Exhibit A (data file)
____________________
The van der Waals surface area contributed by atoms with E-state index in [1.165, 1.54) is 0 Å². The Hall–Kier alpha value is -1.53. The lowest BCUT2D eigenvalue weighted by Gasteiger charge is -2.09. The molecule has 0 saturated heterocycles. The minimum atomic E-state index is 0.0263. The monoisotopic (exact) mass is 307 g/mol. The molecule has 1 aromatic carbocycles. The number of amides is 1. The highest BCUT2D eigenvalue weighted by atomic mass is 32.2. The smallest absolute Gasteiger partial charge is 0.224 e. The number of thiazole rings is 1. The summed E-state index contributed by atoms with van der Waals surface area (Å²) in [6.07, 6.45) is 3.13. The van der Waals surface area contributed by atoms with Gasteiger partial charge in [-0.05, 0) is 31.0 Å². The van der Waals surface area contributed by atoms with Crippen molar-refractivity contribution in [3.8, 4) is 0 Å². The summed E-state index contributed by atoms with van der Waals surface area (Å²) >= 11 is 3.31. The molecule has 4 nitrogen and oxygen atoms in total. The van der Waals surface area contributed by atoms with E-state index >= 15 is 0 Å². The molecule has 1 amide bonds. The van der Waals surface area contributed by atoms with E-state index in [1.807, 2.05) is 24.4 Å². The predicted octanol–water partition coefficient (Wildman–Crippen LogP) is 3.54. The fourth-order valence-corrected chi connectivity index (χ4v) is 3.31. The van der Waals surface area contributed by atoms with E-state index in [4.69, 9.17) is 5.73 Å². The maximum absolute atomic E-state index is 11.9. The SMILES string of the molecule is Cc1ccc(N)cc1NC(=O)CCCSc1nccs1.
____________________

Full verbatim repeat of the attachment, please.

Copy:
The van der Waals surface area contributed by atoms with E-state index in [1.165, 1.54) is 0 Å². The Hall–Kier alpha value is -1.53. The lowest BCUT2D eigenvalue weighted by Gasteiger charge is -2.09. The molecule has 0 saturated heterocycles. The minimum atomic E-state index is 0.0263. The monoisotopic (exact) mass is 307 g/mol. The molecule has 1 aromatic carbocycles. The number of amides is 1. The highest BCUT2D eigenvalue weighted by atomic mass is 32.2. The smallest absolute Gasteiger partial charge is 0.224 e. The number of thiazole rings is 1. The summed E-state index contributed by atoms with van der Waals surface area (Å²) in [6.07, 6.45) is 3.13. The van der Waals surface area contributed by atoms with Gasteiger partial charge in [-0.05, 0) is 31.0 Å². The van der Waals surface area contributed by atoms with Crippen molar-refractivity contribution in [3.8, 4) is 0 Å². The summed E-state index contributed by atoms with van der Waals surface area (Å²) >= 11 is 3.31. The molecule has 4 nitrogen and oxygen atoms in total. The van der Waals surface area contributed by atoms with E-state index >= 15 is 0 Å². The molecule has 1 amide bonds. The van der Waals surface area contributed by atoms with E-state index in [1.807, 2.05) is 24.4 Å². The predicted octanol–water partition coefficient (Wildman–Crippen LogP) is 3.54. The fourth-order valence-corrected chi connectivity index (χ4v) is 3.31. The van der Waals surface area contributed by atoms with E-state index in [4.69, 9.17) is 5.73 Å². The maximum absolute atomic E-state index is 11.9. The SMILES string of the molecule is Cc1ccc(N)cc1NC(=O)CCCSc1nccs1.